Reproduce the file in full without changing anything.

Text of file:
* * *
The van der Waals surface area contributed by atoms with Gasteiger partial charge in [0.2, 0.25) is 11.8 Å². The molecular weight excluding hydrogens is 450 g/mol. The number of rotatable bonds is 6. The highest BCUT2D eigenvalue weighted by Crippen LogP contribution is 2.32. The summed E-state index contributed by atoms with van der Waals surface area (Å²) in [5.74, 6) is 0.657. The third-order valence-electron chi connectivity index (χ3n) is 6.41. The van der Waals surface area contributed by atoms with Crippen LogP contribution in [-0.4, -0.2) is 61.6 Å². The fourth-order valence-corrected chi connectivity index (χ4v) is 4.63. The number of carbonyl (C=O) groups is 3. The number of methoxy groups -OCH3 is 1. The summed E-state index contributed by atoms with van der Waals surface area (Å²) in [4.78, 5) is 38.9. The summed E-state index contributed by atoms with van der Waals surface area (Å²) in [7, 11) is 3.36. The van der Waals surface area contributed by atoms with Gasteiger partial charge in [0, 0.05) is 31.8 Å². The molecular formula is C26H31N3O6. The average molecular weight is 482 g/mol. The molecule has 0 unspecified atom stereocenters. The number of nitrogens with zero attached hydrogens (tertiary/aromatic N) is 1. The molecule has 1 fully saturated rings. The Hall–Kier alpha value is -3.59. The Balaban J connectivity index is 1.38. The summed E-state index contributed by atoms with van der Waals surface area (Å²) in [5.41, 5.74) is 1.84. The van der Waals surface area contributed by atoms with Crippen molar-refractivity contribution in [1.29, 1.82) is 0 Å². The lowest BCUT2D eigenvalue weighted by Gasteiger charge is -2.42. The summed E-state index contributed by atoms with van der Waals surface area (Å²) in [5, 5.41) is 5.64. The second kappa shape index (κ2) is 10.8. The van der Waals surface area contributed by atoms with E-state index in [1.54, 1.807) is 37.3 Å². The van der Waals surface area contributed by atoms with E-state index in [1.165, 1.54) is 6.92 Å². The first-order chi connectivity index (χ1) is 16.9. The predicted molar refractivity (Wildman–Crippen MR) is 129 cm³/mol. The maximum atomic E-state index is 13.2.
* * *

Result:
The van der Waals surface area contributed by atoms with Gasteiger partial charge in [0.2, 0.25) is 11.8 Å². The molecular weight excluding hydrogens is 450 g/mol. The number of rotatable bonds is 6. The highest BCUT2D eigenvalue weighted by Crippen LogP contribution is 2.32. The summed E-state index contributed by atoms with van der Waals surface area (Å²) in [5.74, 6) is 0.657. The third-order valence-electron chi connectivity index (χ3n) is 6.41. The van der Waals surface area contributed by atoms with Crippen LogP contribution in [-0.4, -0.2) is 61.6 Å². The fourth-order valence-corrected chi connectivity index (χ4v) is 4.63. The number of carbonyl (C=O) groups is 3. The number of methoxy groups -OCH3 is 1. The summed E-state index contributed by atoms with van der Waals surface area (Å²) in [4.78, 5) is 38.9. The summed E-state index contributed by atoms with van der Waals surface area (Å²) in [7, 11) is 3.36. The van der Waals surface area contributed by atoms with Gasteiger partial charge in [0, 0.05) is 31.8 Å². The molecular formula is C26H31N3O6. The average molecular weight is 482 g/mol. The molecule has 0 unspecified atom stereocenters. The number of nitrogens with zero attached hydrogens (tertiary/aromatic N) is 1. The molecule has 1 fully saturated rings. The Hall–Kier alpha value is -3.59. The Balaban J connectivity index is 1.38. The summed E-state index contributed by atoms with van der Waals surface area (Å²) in [5.41, 5.74) is 1.84. The van der Waals surface area contributed by atoms with Crippen molar-refractivity contribution in [1.29, 1.82) is 0 Å². The lowest BCUT2D eigenvalue weighted by Gasteiger charge is -2.42. The summed E-state index contributed by atoms with van der Waals surface area (Å²) in [5, 5.41) is 5.64. The second kappa shape index (κ2) is 10.8. The van der Waals surface area contributed by atoms with E-state index in [1.54, 1.807) is 37.3 Å². The van der Waals surface area contributed by atoms with E-state index in [1.165, 1.54) is 6.92 Å². The first-order chi connectivity index (χ1) is 16.9. The predicted molar refractivity (Wildman–Crippen MR) is 129 cm³/mol. The maximum atomic E-state index is 13.2.